Accessing variable and transient objects in the truth catalog

Notebook owner: Yao-Yuan Mao @yymao.

Last Run: 2019-02-23

In addition to transients being included in images, information on the magnitudes of the transients are included in truth catalogs (input to the image simulation), which can eventually be compared to e.g., the fluxes determined from a difference image. This tutorial shows how to access the truth tables for these transients, and how to search for transients based on properties like magnitude or RA, Dec position.

Learning Objectives: Use GCR to load summary table and light curves of variable and transient objects in the truth catalogs

Notes:

In [1]:
# import packages and methods that will be used in this notebook

import healpy as hp
import numpy as np
import GCRCatalogs
import matplotlib
%matplotlib inline
import matplotlib.pyplot as plt

Summary catalog

First, we'll load the summary catalog (sc). The summary catalog is just a simple table that contains the coordinates, types, and id of the objects.

The filters and native_filters options work just like how they work for the static object catalog (see the truth_gcr_intro tutorial notebook).

In [2]:
sc = GCRCatalogs.load_catalog('dc2_truth_run1.2_variable_summary')
sc.list_all_quantities(include_native=True)
Out[2]:
['sprinkled', 'uniqueId', 'sn', 'agn', 'redshift', 'galaxy_id', 'ra', 'dec']

Let's now plot the locations of supernova and AGNs on the sky

In [3]:
hp.mollview(np.ones(hp.nside2npix(2)), title='', cmap='Greys', min=0.9, max=1.5, cbar=None) # to get an empty sky map

data = sc.get_quantities(['ra', 'dec'], native_filters=['sn == 1'])
hp.projscatter(data['ra'], data['dec'], lonlat=True, s=1)

data = sc.get_quantities(['ra', 'dec'], native_filters=['agn == 1'])
hp.projscatter(data['ra'], data['dec'], lonlat=True, s=1)
/global/common/software/lsst/common/miniconda/py3.7-4.7.12.1-v2/envs/desc/lib/python3.7/site-packages/GCRCatalogs/dc2_truth.py:72: UserWarning: For this particular truth catalog, `native_filters` is no longer supported.
Please use `filters` instead. For now this code will include your `native_filters` in `filters`.
(Note that `native_filters` still works for other GCR catalogs.)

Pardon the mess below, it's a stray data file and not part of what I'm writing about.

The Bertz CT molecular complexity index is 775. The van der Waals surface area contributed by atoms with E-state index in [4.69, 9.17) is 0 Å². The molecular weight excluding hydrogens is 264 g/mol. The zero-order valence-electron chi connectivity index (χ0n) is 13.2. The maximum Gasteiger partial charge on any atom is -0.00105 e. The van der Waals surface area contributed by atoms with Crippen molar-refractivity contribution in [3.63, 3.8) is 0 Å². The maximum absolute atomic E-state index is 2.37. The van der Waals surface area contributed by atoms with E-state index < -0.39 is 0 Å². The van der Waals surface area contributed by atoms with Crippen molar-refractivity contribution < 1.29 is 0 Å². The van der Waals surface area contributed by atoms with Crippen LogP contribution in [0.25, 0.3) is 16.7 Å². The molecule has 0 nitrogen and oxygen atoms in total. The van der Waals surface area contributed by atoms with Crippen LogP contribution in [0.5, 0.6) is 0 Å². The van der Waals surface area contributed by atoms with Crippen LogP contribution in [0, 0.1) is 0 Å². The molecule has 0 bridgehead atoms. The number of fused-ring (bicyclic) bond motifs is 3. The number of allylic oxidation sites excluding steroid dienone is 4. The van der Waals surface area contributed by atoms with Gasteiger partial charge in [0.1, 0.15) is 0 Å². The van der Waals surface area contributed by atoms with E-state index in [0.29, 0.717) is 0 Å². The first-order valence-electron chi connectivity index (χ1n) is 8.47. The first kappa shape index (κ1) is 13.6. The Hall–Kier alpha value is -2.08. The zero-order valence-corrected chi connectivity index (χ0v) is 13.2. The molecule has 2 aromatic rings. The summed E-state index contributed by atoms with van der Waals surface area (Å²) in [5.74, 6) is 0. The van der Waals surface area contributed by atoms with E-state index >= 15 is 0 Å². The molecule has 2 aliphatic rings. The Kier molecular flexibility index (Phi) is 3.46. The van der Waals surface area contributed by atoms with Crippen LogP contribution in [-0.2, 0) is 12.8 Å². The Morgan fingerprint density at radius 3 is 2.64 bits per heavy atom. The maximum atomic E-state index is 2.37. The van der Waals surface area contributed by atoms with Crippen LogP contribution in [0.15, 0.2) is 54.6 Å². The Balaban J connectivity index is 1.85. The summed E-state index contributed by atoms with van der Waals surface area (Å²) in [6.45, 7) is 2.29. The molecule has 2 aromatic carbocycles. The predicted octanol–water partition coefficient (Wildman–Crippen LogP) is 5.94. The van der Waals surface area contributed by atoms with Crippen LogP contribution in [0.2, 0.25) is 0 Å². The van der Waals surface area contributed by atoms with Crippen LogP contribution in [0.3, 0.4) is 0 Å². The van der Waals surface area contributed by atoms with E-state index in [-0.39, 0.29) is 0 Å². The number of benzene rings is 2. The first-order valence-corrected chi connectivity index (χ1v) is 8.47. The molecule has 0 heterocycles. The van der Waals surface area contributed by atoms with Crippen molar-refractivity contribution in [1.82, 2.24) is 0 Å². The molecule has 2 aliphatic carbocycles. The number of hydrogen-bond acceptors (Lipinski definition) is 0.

warnings.warn('For this particular truth catalog, `native_filters` is no longer supported.\n'
Out[3]:
<matplotlib.collections.PathCollection at 0x2aab56858e90>

light curve catalog

The way to access light curve catalog (lc) is a bit different.

The data returned by the reader are the light curve tables, which have 5 columns: uniqueId, obshistid, mjd, filter, mag; and the filters option would work on any of these columns.

However, the native_filters option works differently. They would be imposed on the columns of the "summary catalog" we mentioned above, so that one can for example select SNs from a certain RA ranges.

Another difference is that, when return_iterator is turned on, the reader will iterator over the objects (i.e., returns one light curve table per objects).

It's probably easier to illustrate this by an example.

In [4]:
lc = GCRCatalogs.load_catalog('dc2_truth_run1.2_variable_lightcurve')
lc.list_all_quantities(include_native=True)
Out[4]:
['filter', 'uniqueId', 'obshistid', 'mjd', 'mag']

Let's plot the i-band light curves for 3 supernovae.

Note that here filter can be an integer of 0 to 5, and they correspond to ugrizy filters respectively.

In [5]:
n_plotted = 0
for q in lc.get_quantities(['mjd', 'mag'], filters=['filter == 3'], native_filters=['sn == 1'], return_iterator=True):
    if len(q['mjd']) >= 20:
        plt.plot(q['mjd'], q['mag'], '.-')
        n_plotted += 1
    if n_plotted >= 3:
        break
plt.ylim(29, 24)
plt.xlabel('MJD')
plt.ylabel('$i$ [mag]')
Out[5]:
Text(0, 0.5, '$i$ [mag]')

Example 1: getting RA and Dec of all SNe whose brightest magnitude is brighter than a certain value

In this example, you will need to first iterate over the objects in the light curve table. You can do that by setting return_iterator=True. For each object, you then find the brightest r-band magnitude in the light curve, and see if it satisfies your criteria. If so, then you record the object ID (uniqueId), which you then use to get RA, Dec from summery table later.

In [6]:
lc_data = []
for q in lc.get_quantities(['uniqueId', 'mag'], filters=['filter == 2'], native_filters=['sn == 1'], return_iterator=True):
    if len(q['mag']) and q['mag'].min() < 25.5:
        lc_data.append((q['uniqueId'][0], q['mag'].min()))
lc_data = np.array(lc_data, dtype=np.dtype([('uniqueId', int), ('mag_brightest', float)]))
In [7]:
data = sc.get_quantities(['uniqueId', 'ra', 'dec'], filters=[(lambda x: np.in1d(x, lc_data['uniqueId'], True), 'uniqueId')])
In [8]:
# let's check if all the IDs actually match
# Food for thought: is this always true? What if the order is not preserved between the two tables?

(data['uniqueId'] == lc_data['uniqueId']).all()
Out[8]:
False
In [9]:
plt.scatter(data['ra'], data['dec'], c=lc_data['mag_brightest'], s=4);
plt.xlabel('RA');
plt.ylabel('Dec');
plt.colorbar(label='mag');

# Food for thought: there seem to be different densities in different areas. Why?

Example 2: a histogram of brighest mag for all SNe in a particular area

This is an "opposite" task of Example 1. Here, we want to plot a histogram of brighest mag for all SNe in a particular area.

When querying the light curve table, you can use native_filters to filter on the columns of the summary table. Hence, for this task, you only need to use the light curve table (surprise!)

In [10]:
area_cut = ['ra > 58', 'dec > -30', 'dec < -28']
sn_cut = ['sn == 1']
all_cuts = area_cut + sn_cut

mags = []
for q in lc.get_quantities(['mag'], filters=['filter == 1'], native_filters=all_cuts, return_iterator=True):
    if len(q['mag']):
        mags.append(q['mag'].min())

mags = np.array(mags)
In [11]:
plt.hist(mags, 20);
plt.xlabel('$g$ [mag]');